Fans will file into Thompson-Boling Arena on Sunday for Tennessee's SEC women's basketball game against Alabama dressed for the occasion. In this case, many will be wearing "We Back Pat" shirts.
During the course of the afternoon, various business representatives will present Pat Summitt with checks for her foundation, concluding a week-long initiative throughout the league to raise funds and highlight the fight against Alzheimer's disease. Summitt has embraced the cause since announcing in August of 2011 that she had been diagnosed with early onset dementia, Alzheimer's type.
Amid the fashion statements and presentations, Lady Vols senior Taber Spani will seek out Summitt before the opening tip (TV: CSS, 1 p.m.) and give her a hug. The gesture will serve as a reminder of Summitt's other, less-celebrated role as the Lady Vols head coach emeritus.
"You just see how courageous she is, being in the public, being at practice," Spani said. "That takes guts, no matter what's going on, especially with what she's going through. I don't know how those qualities cannot rub off on everyone on our team."
Summitt stepped down at the Lady Vols head coach last April, after 38 seasons, 1,098 victories and eight national championships. Her new role is for one year with a salary of $354,375.
She attends practice and home games, sitting in the stands across from the team bench. Otherwise, she has kept a relatively low profile. To date, she has not granted any interviews related to basketball.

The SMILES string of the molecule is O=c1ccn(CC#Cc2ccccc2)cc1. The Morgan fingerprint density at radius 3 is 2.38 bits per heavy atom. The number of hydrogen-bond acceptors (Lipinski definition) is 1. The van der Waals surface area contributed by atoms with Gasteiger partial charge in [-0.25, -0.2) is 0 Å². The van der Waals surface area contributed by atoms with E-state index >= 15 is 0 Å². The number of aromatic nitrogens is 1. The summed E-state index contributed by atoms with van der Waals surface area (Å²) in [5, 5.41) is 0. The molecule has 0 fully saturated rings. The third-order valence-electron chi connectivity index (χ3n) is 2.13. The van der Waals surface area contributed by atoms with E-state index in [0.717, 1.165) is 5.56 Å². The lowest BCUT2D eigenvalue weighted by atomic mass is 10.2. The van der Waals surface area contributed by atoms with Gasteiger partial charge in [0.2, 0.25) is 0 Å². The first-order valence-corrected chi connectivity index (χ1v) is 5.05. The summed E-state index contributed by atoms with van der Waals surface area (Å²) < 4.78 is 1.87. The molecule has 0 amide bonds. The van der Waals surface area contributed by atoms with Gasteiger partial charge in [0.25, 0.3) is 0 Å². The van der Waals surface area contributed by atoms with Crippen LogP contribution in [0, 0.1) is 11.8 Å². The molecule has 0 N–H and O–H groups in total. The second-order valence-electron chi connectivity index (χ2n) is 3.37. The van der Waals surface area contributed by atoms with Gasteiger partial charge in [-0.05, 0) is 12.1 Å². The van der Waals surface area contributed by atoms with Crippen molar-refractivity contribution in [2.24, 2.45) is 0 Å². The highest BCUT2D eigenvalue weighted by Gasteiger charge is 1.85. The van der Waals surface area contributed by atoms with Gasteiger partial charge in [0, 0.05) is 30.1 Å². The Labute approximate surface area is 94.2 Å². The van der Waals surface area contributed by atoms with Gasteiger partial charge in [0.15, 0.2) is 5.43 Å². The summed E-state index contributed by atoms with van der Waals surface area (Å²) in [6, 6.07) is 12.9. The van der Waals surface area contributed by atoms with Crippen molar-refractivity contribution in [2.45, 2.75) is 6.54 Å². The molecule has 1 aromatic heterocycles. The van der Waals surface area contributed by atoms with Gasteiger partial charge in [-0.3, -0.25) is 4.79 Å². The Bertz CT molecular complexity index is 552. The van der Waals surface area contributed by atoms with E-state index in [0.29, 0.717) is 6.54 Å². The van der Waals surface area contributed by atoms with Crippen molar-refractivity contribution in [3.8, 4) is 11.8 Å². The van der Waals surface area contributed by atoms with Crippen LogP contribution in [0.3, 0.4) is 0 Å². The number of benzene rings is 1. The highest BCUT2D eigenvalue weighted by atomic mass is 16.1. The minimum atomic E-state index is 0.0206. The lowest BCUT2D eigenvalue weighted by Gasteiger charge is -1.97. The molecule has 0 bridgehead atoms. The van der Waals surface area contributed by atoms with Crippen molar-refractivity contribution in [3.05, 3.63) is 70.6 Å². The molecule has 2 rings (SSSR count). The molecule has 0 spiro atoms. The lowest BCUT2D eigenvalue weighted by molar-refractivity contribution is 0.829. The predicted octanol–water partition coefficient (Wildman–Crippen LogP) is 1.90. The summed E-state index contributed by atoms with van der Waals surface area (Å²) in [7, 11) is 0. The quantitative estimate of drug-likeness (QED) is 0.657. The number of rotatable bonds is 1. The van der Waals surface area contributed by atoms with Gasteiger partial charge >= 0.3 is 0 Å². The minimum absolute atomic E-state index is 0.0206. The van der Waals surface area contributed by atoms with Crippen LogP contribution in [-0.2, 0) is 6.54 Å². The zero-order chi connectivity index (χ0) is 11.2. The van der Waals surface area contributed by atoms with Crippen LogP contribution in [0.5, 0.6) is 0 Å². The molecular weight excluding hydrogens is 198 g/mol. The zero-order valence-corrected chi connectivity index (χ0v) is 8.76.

Head coach Holly Warlick said that Summitt has an open invitation to travel with the team to road games. So far, she has attended only the season opener at Chattanooga on Nov. 9.
Warlick, a former Lady Vols point guard and assistant on Summitt's staff for 27 seasons, values whatever presence Summitt maintains.
"She's a reminder of where this program is and who built this program, the great tradition and how much respect we have for her," Warlick said. "I love it. I absolutely love it. I love what Pat stands for obviously and want our kids around Pat as much as possible."
Warlick said that she speaks with Summitt daily and that Summitt offers her opinion in the team huddles that are convened before and after practice.
"I want our players to hear what she has to say and what her perspective is," Warlick said.
Speaking for the players, Spani said that they are all ears for Summitt's input.
"Every word she says, we always hold onto, " Spani said. "No matter what it is, no matter the littlest or the biggest thing. So I definitely think she still has an influence and effect on this team."
As a senior, Spani has been afforded the opportunity to not only be coached by Summitt, but also to develop a relationship that extends beyond the court. She's taken full advantage and describes their interaction accordingly.
"Honestly, I get more out of it, I think, than she does," she said. "I just love it."
Spani has watched with great interest while the freshmen this season interact with Summitt. Although the circumstances have changed, Spani doesn't think that Summitt necessarily has changed in their eyes.
"Pat is still intimidating, before this diagnosis or after," Spani said. "I think it's more of an awe factor."
Warlick thinks that the practice setting ought to soften Summitt's stature and provide a comfortable environment for discourse.
"I think when she's here in practice, they get a chance to be around her in a casual atmosphere and just talk to her — about anything," Warlick said.
As a head coach, practice always was one of Summitt's favorite times. Warlick thinks the same still holds true.
"She's enjoying what she's doing right now," Warlick said. "She's enjoying coming to practice and then going home and being retired really. She's earned that right."